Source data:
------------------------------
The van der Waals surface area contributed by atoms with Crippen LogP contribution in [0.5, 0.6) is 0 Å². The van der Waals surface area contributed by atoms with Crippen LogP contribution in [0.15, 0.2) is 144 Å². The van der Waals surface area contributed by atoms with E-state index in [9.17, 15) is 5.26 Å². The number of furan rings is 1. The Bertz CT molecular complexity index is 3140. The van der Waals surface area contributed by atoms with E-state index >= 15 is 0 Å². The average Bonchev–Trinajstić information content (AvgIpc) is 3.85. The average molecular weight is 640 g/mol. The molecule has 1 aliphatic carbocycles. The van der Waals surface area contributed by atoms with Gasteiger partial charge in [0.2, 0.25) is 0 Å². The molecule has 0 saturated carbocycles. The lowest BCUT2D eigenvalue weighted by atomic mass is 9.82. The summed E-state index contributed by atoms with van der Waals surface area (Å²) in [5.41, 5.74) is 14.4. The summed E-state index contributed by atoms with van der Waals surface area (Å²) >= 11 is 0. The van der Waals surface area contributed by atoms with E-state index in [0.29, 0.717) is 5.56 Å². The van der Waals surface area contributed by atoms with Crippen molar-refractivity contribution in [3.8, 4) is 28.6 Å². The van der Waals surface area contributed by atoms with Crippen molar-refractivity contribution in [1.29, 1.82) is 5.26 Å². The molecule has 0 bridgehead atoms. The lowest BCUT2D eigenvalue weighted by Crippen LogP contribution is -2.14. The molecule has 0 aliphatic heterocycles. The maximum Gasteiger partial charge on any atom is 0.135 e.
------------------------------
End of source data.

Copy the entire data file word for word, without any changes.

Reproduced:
The van der Waals surface area contributed by atoms with Crippen LogP contribution in [0.5, 0.6) is 0 Å². The van der Waals surface area contributed by atoms with Crippen LogP contribution in [0.15, 0.2) is 144 Å². The van der Waals surface area contributed by atoms with E-state index in [9.17, 15) is 5.26 Å². The number of furan rings is 1. The Bertz CT molecular complexity index is 3140. The van der Waals surface area contributed by atoms with E-state index >= 15 is 0 Å². The average Bonchev–Trinajstić information content (AvgIpc) is 3.85. The average molecular weight is 640 g/mol. The molecule has 1 aliphatic carbocycles. The van der Waals surface area contributed by atoms with Gasteiger partial charge in [0.2, 0.25) is 0 Å². The molecule has 0 saturated carbocycles. The lowest BCUT2D eigenvalue weighted by atomic mass is 9.82. The summed E-state index contributed by atoms with van der Waals surface area (Å²) in [5.41, 5.74) is 14.4. The summed E-state index contributed by atoms with van der Waals surface area (Å²) >= 11 is 0. The van der Waals surface area contributed by atoms with E-state index in [0.29, 0.717) is 5.56 Å². The van der Waals surface area contributed by atoms with Crippen molar-refractivity contribution in [3.8, 4) is 28.6 Å². The van der Waals surface area contributed by atoms with Crippen molar-refractivity contribution in [1.29, 1.82) is 5.26 Å². The molecule has 0 bridgehead atoms. The lowest BCUT2D eigenvalue weighted by Crippen LogP contribution is -2.14. The molecule has 0 aliphatic heterocycles. The maximum Gasteiger partial charge on any atom is 0.135 e.